Leaving it to the market plus the rule of law

A quite interesting article that adds to our understanding of why China is in such a hurry to shut down Hong Kong: Why People in Hong Kong Have Incomes 5x Higher Than People in China’s Richest Province. It’s not long, but will give you quite an understanding of what has made the difference. But I particularly wanted to point out the principles that lie behind its success.

  1. Business Efficiency – The Hong Kong government established simple procedures for individuals to start their own enterprises. Entrepreneurs fill out a single page form and pay $25. That’s it. Businesses can open that very day.
  2. Small Government, Big Market– Per-capita spending on government in Hong Kong is less than half of what the average New Yorker spends to support the various levels of government.
  3. Open Trading Systems– Hong Kong has the world’s 10th largest trading economy, with no trade barriers or tariffs imposed on other countries.
  4. Low Taxes – A typical New Yorker loses about half his income to taxes. In Hong Kong, the government claims just 15 percent.
  5. Sound Money– As the U.S. undermines the dollar with dollar printing and years of quantitative easing, raising government debt to never before seen levels, Hong Kong maintains low debt and sound money. It carries a debt to GDP ratio of 38.67 percent compared to 104.17 percent in the U.S.
  6. Few Government Regs – While the U.S. has reactionary regulation with many business crushing consequences, Hong Kong has an environment of permissionless innovation that embraces the benefit of “innovation allowed,” which switches the burden of proof to those who favor preemptive regulation and requires them to explain why ongoing trial and error experimentation with new technologies or business models should be disallowed.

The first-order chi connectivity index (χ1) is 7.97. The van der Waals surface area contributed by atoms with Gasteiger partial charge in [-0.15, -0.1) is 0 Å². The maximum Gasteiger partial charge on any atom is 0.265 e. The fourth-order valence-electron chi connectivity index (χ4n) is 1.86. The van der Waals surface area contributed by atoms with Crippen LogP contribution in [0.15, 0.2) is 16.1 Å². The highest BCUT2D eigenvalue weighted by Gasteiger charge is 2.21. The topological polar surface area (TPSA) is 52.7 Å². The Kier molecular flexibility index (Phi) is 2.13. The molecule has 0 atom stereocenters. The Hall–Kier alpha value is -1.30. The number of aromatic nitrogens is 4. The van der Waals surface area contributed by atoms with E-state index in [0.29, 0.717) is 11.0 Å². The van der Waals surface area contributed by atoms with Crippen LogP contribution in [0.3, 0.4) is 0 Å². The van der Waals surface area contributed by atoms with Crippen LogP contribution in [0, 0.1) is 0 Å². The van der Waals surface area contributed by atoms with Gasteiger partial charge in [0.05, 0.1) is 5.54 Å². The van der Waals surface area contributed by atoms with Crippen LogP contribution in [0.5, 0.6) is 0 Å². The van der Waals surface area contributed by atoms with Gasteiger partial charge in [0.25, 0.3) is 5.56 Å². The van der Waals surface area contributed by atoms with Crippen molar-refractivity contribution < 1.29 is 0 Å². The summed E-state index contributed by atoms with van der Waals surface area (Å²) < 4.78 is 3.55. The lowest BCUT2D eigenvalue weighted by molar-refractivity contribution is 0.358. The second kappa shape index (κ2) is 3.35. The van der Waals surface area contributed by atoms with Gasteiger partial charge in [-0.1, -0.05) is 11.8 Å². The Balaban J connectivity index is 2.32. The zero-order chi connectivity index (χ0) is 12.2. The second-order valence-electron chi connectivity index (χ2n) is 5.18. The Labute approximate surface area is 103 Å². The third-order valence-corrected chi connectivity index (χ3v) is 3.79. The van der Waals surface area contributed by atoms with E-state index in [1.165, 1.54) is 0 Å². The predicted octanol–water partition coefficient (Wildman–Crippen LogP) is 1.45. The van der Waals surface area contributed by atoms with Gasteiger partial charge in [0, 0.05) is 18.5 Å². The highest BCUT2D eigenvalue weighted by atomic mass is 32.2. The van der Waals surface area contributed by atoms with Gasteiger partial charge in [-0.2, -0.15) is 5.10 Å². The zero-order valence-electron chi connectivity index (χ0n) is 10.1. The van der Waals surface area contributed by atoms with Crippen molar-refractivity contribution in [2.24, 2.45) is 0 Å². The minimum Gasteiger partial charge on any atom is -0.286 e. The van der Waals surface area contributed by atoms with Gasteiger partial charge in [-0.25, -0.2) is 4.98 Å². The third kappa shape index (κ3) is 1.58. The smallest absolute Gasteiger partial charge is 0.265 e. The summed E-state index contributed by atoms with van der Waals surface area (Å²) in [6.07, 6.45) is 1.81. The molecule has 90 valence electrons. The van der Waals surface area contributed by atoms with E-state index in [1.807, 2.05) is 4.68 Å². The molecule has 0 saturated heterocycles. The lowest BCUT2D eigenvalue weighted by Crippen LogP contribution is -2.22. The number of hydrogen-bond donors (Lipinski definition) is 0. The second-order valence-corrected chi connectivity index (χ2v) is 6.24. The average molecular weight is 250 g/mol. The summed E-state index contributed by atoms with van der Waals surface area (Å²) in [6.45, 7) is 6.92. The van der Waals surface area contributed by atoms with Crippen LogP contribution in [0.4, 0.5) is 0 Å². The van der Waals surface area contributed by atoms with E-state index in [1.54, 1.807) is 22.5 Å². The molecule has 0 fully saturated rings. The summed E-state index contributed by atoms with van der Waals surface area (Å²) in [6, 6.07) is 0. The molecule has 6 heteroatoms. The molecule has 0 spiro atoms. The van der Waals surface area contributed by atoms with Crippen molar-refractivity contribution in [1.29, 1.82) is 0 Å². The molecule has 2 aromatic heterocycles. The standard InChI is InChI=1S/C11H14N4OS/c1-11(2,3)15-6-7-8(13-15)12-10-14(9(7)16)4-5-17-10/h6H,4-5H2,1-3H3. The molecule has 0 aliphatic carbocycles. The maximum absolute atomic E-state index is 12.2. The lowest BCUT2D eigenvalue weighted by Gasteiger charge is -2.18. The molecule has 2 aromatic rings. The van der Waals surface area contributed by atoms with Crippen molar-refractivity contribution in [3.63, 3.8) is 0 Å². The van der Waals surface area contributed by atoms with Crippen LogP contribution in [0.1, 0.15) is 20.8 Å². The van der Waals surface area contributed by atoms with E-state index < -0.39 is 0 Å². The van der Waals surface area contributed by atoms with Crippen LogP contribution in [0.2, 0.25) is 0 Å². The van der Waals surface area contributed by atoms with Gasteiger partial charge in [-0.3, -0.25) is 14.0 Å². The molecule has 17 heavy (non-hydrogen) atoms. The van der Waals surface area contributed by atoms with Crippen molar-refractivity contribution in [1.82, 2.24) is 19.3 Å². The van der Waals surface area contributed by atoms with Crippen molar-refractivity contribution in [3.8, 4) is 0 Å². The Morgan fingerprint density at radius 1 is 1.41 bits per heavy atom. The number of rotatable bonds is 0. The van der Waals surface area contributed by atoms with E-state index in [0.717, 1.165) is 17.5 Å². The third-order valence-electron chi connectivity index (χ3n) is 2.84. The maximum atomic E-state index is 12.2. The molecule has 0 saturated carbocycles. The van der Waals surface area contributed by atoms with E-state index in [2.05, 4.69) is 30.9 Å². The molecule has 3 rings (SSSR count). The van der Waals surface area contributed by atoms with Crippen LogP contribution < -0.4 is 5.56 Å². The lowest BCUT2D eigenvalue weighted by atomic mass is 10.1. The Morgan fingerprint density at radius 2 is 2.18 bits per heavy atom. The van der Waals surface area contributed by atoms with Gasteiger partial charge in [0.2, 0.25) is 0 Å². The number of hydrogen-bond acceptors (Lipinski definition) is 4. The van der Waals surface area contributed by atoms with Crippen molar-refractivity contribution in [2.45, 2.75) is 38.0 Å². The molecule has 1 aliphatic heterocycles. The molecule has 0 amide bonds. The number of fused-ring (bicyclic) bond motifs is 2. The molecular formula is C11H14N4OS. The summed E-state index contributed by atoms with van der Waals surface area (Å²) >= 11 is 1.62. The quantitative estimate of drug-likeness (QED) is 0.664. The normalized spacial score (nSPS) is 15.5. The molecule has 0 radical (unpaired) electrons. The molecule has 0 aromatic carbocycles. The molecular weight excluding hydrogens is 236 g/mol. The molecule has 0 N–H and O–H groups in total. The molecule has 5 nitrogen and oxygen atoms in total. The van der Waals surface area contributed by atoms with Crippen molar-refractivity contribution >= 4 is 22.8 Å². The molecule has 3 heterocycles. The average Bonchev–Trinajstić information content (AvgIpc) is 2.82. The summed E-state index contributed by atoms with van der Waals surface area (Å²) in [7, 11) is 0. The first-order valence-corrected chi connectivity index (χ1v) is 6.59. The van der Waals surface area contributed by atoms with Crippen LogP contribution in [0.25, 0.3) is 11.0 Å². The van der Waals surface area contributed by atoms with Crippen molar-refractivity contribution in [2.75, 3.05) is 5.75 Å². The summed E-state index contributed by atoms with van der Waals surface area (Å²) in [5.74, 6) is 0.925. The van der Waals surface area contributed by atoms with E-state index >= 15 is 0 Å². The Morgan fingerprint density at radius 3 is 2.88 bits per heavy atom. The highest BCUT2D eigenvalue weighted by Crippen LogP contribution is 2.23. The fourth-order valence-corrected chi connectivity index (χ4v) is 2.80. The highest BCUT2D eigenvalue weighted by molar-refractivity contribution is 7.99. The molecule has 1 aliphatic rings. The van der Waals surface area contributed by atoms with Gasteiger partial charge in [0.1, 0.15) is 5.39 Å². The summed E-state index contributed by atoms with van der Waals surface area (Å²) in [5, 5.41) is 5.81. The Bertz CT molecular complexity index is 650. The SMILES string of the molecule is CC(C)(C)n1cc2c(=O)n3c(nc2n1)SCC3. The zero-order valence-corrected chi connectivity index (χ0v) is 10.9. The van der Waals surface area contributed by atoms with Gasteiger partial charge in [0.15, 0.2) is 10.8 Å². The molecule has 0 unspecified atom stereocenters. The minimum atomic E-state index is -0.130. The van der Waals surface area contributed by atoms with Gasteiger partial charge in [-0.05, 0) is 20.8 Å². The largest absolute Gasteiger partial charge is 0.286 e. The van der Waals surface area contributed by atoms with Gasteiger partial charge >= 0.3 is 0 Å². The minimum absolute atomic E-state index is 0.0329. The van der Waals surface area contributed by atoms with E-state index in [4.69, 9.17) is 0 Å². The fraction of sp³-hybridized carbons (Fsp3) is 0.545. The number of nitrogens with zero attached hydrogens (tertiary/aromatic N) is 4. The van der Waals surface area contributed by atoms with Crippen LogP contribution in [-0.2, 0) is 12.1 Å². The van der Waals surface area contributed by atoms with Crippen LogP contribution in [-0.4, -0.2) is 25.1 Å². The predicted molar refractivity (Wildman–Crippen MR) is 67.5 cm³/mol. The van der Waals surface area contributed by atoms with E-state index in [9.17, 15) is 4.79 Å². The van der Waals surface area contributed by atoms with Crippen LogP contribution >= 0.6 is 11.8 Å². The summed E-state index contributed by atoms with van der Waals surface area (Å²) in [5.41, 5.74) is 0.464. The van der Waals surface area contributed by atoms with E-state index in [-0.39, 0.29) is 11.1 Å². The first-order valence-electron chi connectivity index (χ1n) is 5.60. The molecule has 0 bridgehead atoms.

7. Rule of Law–  The British, during their long rule over Hong Kong enforced, the “Rule of Law.” People who stole or killed were jailed, which left the people to flourish in a free law-abiding marketplace.

Most of it is about governments keeping out of the way, which was how we used to run our economies until modern macro rotted the minds of economic policy makers everywhere. Leaving it to the market plus the rule of law works wonders.

Invaders from planet stupid

A very interesting post by Steve Hayward at Powerline with the title, First they came for the Sociologists. But in spite of its title, the post is mostly about economics.

The one field in the social sciences where there is the least presence of post-modern oppression-“privilege” types is Economics, which prompts me to propose the theorem that the presence of politically correct nonsense in an academic department is inversely proportional to the emphasis placed on rigorous regression modeling in the discipline (or knowledge of ancient languages).